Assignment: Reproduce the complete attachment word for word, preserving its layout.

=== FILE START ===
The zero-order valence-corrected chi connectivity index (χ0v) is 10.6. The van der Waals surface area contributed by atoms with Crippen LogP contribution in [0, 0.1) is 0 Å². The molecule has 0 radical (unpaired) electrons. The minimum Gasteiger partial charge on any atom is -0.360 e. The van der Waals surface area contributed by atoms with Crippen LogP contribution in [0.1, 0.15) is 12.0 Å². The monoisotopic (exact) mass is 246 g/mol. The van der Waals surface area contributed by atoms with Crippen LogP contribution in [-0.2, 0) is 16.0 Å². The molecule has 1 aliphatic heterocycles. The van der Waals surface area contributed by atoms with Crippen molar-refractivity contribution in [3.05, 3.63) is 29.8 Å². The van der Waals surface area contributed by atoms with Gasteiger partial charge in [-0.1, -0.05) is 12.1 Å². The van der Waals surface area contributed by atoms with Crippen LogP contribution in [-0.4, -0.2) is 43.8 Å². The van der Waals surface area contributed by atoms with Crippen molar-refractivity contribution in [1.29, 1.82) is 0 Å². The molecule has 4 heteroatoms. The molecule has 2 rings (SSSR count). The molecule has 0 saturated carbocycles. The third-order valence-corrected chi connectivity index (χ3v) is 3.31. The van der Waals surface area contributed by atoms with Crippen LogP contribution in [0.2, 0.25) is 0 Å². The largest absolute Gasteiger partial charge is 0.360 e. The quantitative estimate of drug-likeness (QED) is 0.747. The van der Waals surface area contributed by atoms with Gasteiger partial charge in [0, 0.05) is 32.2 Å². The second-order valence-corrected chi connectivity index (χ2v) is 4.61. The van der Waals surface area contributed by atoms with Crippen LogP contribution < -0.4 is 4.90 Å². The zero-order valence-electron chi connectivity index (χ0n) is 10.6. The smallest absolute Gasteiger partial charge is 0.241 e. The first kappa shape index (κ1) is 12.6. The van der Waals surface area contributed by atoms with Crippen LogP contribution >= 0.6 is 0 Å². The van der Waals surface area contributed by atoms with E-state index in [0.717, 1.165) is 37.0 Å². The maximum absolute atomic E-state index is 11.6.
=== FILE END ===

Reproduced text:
The zero-order valence-corrected chi connectivity index (χ0v) is 10.6. The van der Waals surface area contributed by atoms with Crippen LogP contribution in [0, 0.1) is 0 Å². The molecule has 0 radical (unpaired) electrons. The minimum Gasteiger partial charge on any atom is -0.360 e. The van der Waals surface area contributed by atoms with Crippen LogP contribution in [0.1, 0.15) is 12.0 Å². The monoisotopic (exact) mass is 246 g/mol. The van der Waals surface area contributed by atoms with Crippen LogP contribution in [-0.2, 0) is 16.0 Å². The molecule has 1 aliphatic heterocycles. The van der Waals surface area contributed by atoms with Crippen molar-refractivity contribution in [3.05, 3.63) is 29.8 Å². The van der Waals surface area contributed by atoms with Gasteiger partial charge in [-0.1, -0.05) is 12.1 Å². The van der Waals surface area contributed by atoms with Crippen LogP contribution in [-0.4, -0.2) is 43.8 Å². The van der Waals surface area contributed by atoms with Crippen molar-refractivity contribution in [1.29, 1.82) is 0 Å². The molecule has 4 heteroatoms. The molecule has 2 rings (SSSR count). The molecule has 0 saturated carbocycles. The third-order valence-corrected chi connectivity index (χ3v) is 3.31. The van der Waals surface area contributed by atoms with Crippen LogP contribution in [0.2, 0.25) is 0 Å². The largest absolute Gasteiger partial charge is 0.360 e. The quantitative estimate of drug-likeness (QED) is 0.747. The van der Waals surface area contributed by atoms with Gasteiger partial charge in [0, 0.05) is 32.2 Å². The second-order valence-corrected chi connectivity index (χ2v) is 4.61. The van der Waals surface area contributed by atoms with Crippen LogP contribution < -0.4 is 4.90 Å². The zero-order valence-electron chi connectivity index (χ0n) is 10.6. The smallest absolute Gasteiger partial charge is 0.241 e. The first kappa shape index (κ1) is 12.6. The van der Waals surface area contributed by atoms with Crippen LogP contribution >= 0.6 is 0 Å². The van der Waals surface area contributed by atoms with E-state index in [0.717, 1.165) is 37.0 Å². The maximum absolute atomic E-state index is 11.6.